Rep. Ted Yoho discusses insights from recent trip to Israel


Ted Yoho, shown in this Aug. 15, 2012 file photo, discussed his recent trip to Israel on Thursday.

Alan Youngblood/Star-Banner
Published: Thursday, August 22, 2013 at 5:46 p.m.
Last Modified: Thursday, August 22, 2013 at 5:46 p.m.

Recently returned from a trip to Israel, U.S. Rep. Ted Yoho said he has a better appreciation of that nation's security challenges and a better understanding of why the U.S. is increasingly distrusted in the Middle East.

But, the Gainesville Republican added in an interview Thursday, the weeklong visit did not yield any immediate solutions on how to relieve the longtime tension between America's main ally in the region and its neighbors.

Yoho traveled to Israel as part of a Republican congressional delegation. The trip, like an earlier one catering to congressional Democrats, was sponsored by the American Israel Education Foundation, a charitable organization closely affiliated with the American Israel Public Affairs Committee, the powerful pro-Israel lobbying group.

While there, Yoho said, he met with Israeli Prime Minister Benjamin Netanyahu; Saeb Erekat, the chief negotiator for the Palestinian Authority; as well as military and civilian leaders and everyday Israeli citizens.

Yoho described his trip as "awesome" for its historical, archeological and religious aspects.

Visits to sites like the Mount of Olives, Gethsemane and Bethlehem left a lasting impression, he said.

"That's the hub of all major religions," Yoho said. "It made the Bible real for me."

But Yoho indicated that the trip, which wrapped up on Sunday, also presented an opportunity for him to explore matters of international diplomacy and security that have intrigued him since the oil embargoes of the 1970s intensified America's interest in Middle Eastern politics.

"It's always fascinated me how screwed up that whole region is," said Yoho, a member of the House Foreign Affairs Committee who also sits on subcommittees that oversee the Middle East and terrorism.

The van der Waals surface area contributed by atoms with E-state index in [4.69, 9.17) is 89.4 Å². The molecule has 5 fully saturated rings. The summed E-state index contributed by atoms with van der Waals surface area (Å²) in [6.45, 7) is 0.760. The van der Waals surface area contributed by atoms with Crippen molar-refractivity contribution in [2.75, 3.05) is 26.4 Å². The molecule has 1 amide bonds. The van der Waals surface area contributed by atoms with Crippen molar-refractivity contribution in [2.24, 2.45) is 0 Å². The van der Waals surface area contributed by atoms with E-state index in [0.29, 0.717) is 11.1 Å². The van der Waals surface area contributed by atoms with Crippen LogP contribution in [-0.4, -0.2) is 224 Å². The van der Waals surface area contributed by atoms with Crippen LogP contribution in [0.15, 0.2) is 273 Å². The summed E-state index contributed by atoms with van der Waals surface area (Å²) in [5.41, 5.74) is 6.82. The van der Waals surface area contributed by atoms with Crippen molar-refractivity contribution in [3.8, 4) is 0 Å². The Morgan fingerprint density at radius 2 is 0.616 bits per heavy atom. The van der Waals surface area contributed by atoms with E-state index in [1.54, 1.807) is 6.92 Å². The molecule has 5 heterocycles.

Yoho indicated that what he saw and heard while in Israel tested much of his own political philosophy.

For example, Yoho said he'd prefer America to have a noninterventionist foreign policy, but developments in the Middle East perhaps won't allow for that.

The freshman congressman recalled reports about agents from Hezbollah, the Iranian-backed Lebanese group known to have committed terrorist acts, caught while infiltrating the U.S. from Mexico.

Yoho also noted that security officials he met with while in Israel convinced him that Iran is close to having a nuclear weapon and further developing missiles or "dirty bombs" that could potentially be used against the United States. Netanyahu told the group that Israel would prefer to not act alone in trying to halt Iran's nuclear push, Yoho added.

"I'd like to be an isolationist," he said, "but what if they put that (dirty bomb) in Ben Hill Griffin Stadium? When do you want to stop that?

"National security is job one in the United States," Yoho said.

Yoho said his visit helped him understand first-hand the security challenges facing Israel, which is smaller than New Jersey. Officials there repeatedly impressed upon the delegation that, unlike America, Israel is not bordered by friendly well-wishers.

That point was driven home during the session with Erekat, Yoho said.

Yoho recalled that Erekat declined to take up a suggestion from Republican Congressman Randy Webber of Texas, who urged Erekat to go to the Palestinian people and denounce terrorism.

Yoho said he also was baffled by Erekat's response to his own question.

Erekat, he said, conceded that the nation of Israel had a right to exist but rejected the premise that it should be populated by the Jewish people.

That position, Yoho said, undermines any real chance of negotiating peace.

"Everybody needs to take a chill pill," he said.

America's often muddled foreign policy in the region generates distrust, Yoho said.

The U.S. willingness to launch preemptive military action, as in Iraq, and a demand for democratic reforms while demonstrating an unwillingness to accept results in democratic elections, as in Egypt and the Palestinian territories, hurt America's credibility, Yoho said.

Yoho said anti-Western activists are gaining traction with younger Arabs across the region by rejecting democracy as something that is not inherent to their way of life.

America cannot impose that, he added. But withholding the "cookie" of foreign aid could be a way to condition behavior toward greater acceptance of rights such as freedom of religion or of the press, Yoho said.

"What we've been doing is not working any more," Yoho said. "We've got to go from aid to trade, and that's where our diplomacy needs to be stronger."

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